Shadows of the Damned First Impressions

Shadows of the Damned is one big, long, juicy dick joke. Wait, what?

I’m sorry, it’s just that its pottymouth crass humor is infectious. Recent public outcry of vulgar games would have you think that we’ve all ‘grown up’ and can’t take a good inappropriate joke anymore, but the critical reception of Shadows of the Damned has shown us that this isn’t the case. Shadows of the Damned may just be the most juvenile thing I’ve played since Bulletstorm, but damn does the game put a smile on my face.

Let’s put it this way: Shadows of the Damned is if you took Adventure Time and made it punk and inappropriate. It has the same type of random nonsensical humor delivered with a joyous, confident attitude. In that sense, Shadows of the Damned feels rejuvenating in that it requires a distinct suspension of disbelief, one kind that allows you to buy into its weird non sequitur world and its eccentric rules. The real world need not apply to Garcia Fucking Hotspur. He finds his girlfriends in dumpsters behind the Dime-A-Dozen supermarkets and he saves his games via one-eyed pooping bats. Don’t try to make sense of it pendejo, just go with it.

If Vanquish was an exersize in action and feeling, Shadows of the Damned is an exercise in style. Which isn’t to say its gameplay is lacking, but the real star of the show is the absurdity of the demon world, of Garcia’s life. So much so that, even though underneath the hood Shadows of the Damned does nothing special–those who have played Resident Evil 4 will feel right at home with SOTD–the leather jacket that Shinji Mikami and Suda51 put on those mechanics makes it seem fresh anyway, and that’s a feat onto itself. I will, however, quickly make note of Johnson, Garcia’s gun and obvious dick metaphor. The weight and pop of Johnson’s shots feels rhythmic and grounded; just plain shooting him feels good in the Gears of War cadence kind of way. Uh, let’s not think about the fact that I just said it feels good and that Johnson is a dick metaphor. That never happened? That never happened.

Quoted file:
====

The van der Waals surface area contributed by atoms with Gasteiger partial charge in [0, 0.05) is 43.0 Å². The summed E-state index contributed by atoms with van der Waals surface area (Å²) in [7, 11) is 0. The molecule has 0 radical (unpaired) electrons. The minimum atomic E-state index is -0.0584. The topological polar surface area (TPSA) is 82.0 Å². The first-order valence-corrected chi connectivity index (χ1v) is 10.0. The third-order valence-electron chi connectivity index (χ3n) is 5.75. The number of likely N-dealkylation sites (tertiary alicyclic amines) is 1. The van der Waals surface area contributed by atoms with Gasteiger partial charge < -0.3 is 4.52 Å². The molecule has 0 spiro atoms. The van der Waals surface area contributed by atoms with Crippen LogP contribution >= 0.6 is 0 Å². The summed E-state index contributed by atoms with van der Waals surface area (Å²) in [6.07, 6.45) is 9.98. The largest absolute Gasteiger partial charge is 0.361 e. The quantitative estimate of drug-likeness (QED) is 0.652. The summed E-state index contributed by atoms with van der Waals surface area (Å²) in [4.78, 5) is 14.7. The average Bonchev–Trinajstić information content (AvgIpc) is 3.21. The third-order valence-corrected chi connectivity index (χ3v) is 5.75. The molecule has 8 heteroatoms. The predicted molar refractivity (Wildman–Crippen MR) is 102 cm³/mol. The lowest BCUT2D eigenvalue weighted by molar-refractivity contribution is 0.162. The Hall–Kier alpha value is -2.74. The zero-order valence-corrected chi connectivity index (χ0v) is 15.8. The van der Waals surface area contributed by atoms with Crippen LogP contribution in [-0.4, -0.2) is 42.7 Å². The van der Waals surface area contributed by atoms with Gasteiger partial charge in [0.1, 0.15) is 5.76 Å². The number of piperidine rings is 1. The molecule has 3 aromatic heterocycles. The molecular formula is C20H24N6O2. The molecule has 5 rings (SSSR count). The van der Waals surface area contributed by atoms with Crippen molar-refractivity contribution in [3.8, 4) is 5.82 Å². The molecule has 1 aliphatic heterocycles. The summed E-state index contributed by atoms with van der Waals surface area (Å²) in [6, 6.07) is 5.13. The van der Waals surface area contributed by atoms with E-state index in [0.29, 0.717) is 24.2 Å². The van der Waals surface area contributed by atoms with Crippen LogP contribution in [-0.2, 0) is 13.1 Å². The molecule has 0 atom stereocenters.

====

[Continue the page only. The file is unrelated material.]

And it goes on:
It’s not all undead and strawberries in Shadows of the Damned thus far, though. The back of the box says that it’s a ‘twisted, psychological action thriller.’ I’ve yet to see any of the ‘psychological’ parts to the game–there’s a brief flash of it at the beginning, when you’re first discovering Paula’s abduction, but after that, the closest thing is the appearance of Paula comically running through alleys and corners. I wonder if her and Alice, Alan Wake’s wife, are friends? I’d like to think that weird marionettes like them could get along, share stories of what they’ve put their significant other through, maybe laugh about it in a creepy, ‘who the fuck animated me’ kind of way? Oh, tangents.

Anyway, normally this might’ve bothered me if I gave a rat’s ass about Paula (or if the game was as serious as Alan Wake tried to be), but I don’t. I’m in it for the ride, and I suspect that Garcia is, too, considering that we never really get a sense (so far) of why he’s going through hell for this woman. So, this other part of the back of the box I will concede: this is ‘one hell of a trip’ so far.

One Comment

  1. Mark Wolsiefer Jr.

    Reading the back of the box and seeing the way they did the dust jacket forced me to pick this game up.

    “Garcia Hotspur has killed one too many demons and pissed off the lord of the underworld. Now he’s about to take


    to rescue his kidnapped love in the city of the damned.”

    The way that the middle phrase is accentuated sealed the deal for me. That phrase is a rather appropriate way of describing this game as you said and is a brilliant example of marketing.